When I became a medical student, I realised that what fascinated me about medicine was the problem-solving aspect – for me, finding the right answer was like trying to solve a detective story. That, and the fact that there are plenty of medical problems that are actually quite hard to cure, so discovering the right answer was a challenge that I really enjoyed.
Surgery always appealed to me, because it could produce the results. But becoming an ophthalmologist was the best of both worlds for me – surgery that was also aesthetically beautiful. After all, the eye is beautiful to look at – delicate, intricate and exquisite. So, eye surgery reflects that because you’re working on this beautiful thing, under a microscope, where the surgery has to be very precise, it’s demanding but very satisfying.
I specialise in the area of macular degeneration, sometimes called age related macular degeneration (AMD). There have been tremendous advances in the treatment of macular degeneration. Click here to read more.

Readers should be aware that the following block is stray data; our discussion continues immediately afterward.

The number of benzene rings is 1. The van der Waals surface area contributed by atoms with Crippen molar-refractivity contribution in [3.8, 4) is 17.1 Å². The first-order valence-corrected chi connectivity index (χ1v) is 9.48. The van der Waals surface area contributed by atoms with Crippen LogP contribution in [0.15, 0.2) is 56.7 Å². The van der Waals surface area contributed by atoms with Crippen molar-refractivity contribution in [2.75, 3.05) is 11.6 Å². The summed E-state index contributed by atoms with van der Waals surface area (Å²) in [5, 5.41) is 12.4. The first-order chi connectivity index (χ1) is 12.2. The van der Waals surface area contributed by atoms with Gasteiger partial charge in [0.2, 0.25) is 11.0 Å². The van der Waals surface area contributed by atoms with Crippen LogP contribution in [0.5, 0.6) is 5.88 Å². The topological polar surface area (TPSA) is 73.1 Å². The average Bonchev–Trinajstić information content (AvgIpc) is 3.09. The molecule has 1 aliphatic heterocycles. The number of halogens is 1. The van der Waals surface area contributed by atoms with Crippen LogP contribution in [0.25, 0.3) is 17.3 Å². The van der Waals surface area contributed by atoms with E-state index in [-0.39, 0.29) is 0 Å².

A macular hole occurs more regularly in females over the age of 60. If diagnosed early, successful treatments are now available. Click here to read more.
Diabetics face the possibility that at some stage, they may have the condition called diabetic retinopathy. It can affect eyesight but, if testing occurs on a regular basis, the chances of good eyesight are extremely good. Click here to read more.
Cataract is the clouding of the lens of the eye, and when progressed, only cataract surgery will restore clear vision. Click here to read more.
To read more about retinal detachment, retinal vein occlusion, macular oedema, vitreous haemorrhage and more, click here.